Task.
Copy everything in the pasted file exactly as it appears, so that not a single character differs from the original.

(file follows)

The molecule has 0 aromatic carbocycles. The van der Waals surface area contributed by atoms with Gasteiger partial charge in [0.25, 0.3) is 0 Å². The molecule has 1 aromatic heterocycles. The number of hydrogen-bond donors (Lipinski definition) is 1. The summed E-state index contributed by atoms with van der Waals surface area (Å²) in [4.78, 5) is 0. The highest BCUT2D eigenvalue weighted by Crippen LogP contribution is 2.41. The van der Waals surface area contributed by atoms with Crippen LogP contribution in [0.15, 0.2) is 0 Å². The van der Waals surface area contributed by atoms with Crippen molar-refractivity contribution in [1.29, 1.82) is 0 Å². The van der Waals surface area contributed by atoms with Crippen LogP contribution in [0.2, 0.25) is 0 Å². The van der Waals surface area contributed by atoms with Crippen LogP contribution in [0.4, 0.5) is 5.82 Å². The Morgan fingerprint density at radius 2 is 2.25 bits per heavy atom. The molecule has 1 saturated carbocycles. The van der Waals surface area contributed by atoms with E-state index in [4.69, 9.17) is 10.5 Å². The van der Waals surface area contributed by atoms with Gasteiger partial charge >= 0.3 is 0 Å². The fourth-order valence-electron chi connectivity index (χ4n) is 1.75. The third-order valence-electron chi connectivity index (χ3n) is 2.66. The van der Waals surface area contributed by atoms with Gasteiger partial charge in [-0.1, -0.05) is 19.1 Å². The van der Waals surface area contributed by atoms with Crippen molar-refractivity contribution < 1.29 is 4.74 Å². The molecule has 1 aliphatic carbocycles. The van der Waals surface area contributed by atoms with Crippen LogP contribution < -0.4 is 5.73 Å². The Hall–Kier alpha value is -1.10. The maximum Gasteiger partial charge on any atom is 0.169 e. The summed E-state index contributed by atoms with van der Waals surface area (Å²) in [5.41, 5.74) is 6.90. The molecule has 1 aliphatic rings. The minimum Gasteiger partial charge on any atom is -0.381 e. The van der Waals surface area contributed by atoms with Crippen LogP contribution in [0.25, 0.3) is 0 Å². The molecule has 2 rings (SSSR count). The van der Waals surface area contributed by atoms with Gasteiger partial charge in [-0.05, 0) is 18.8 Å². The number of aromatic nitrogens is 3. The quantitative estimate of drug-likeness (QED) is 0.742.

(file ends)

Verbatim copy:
The molecule has 0 aromatic carbocycles. The van der Waals surface area contributed by atoms with Gasteiger partial charge in [0.25, 0.3) is 0 Å². The molecule has 1 aromatic heterocycles. The number of hydrogen-bond donors (Lipinski definition) is 1. The summed E-state index contributed by atoms with van der Waals surface area (Å²) in [4.78, 5) is 0. The highest BCUT2D eigenvalue weighted by Crippen LogP contribution is 2.41. The van der Waals surface area contributed by atoms with Crippen LogP contribution in [0.15, 0.2) is 0 Å². The van der Waals surface area contributed by atoms with Crippen molar-refractivity contribution in [1.29, 1.82) is 0 Å². The van der Waals surface area contributed by atoms with Crippen LogP contribution in [0.2, 0.25) is 0 Å². The van der Waals surface area contributed by atoms with Crippen LogP contribution in [0.4, 0.5) is 5.82 Å². The Morgan fingerprint density at radius 2 is 2.25 bits per heavy atom. The molecule has 1 saturated carbocycles. The van der Waals surface area contributed by atoms with E-state index in [4.69, 9.17) is 10.5 Å². The van der Waals surface area contributed by atoms with Gasteiger partial charge >= 0.3 is 0 Å². The fourth-order valence-electron chi connectivity index (χ4n) is 1.75. The third-order valence-electron chi connectivity index (χ3n) is 2.66. The van der Waals surface area contributed by atoms with Gasteiger partial charge in [-0.1, -0.05) is 19.1 Å². The van der Waals surface area contributed by atoms with Crippen molar-refractivity contribution < 1.29 is 4.74 Å². The molecule has 1 aliphatic carbocycles. The van der Waals surface area contributed by atoms with Crippen LogP contribution < -0.4 is 5.73 Å². The Hall–Kier alpha value is -1.10. The maximum Gasteiger partial charge on any atom is 0.169 e. The summed E-state index contributed by atoms with van der Waals surface area (Å²) in [5.41, 5.74) is 6.90. The molecule has 1 aliphatic rings. The minimum Gasteiger partial charge on any atom is -0.381 e. The van der Waals surface area contributed by atoms with Crippen LogP contribution in [0.25, 0.3) is 0 Å². The molecule has 2 rings (SSSR count). The van der Waals surface area contributed by atoms with Gasteiger partial charge in [-0.05, 0) is 18.8 Å². The number of aromatic nitrogens is 3. The quantitative estimate of drug-likeness (QED) is 0.742.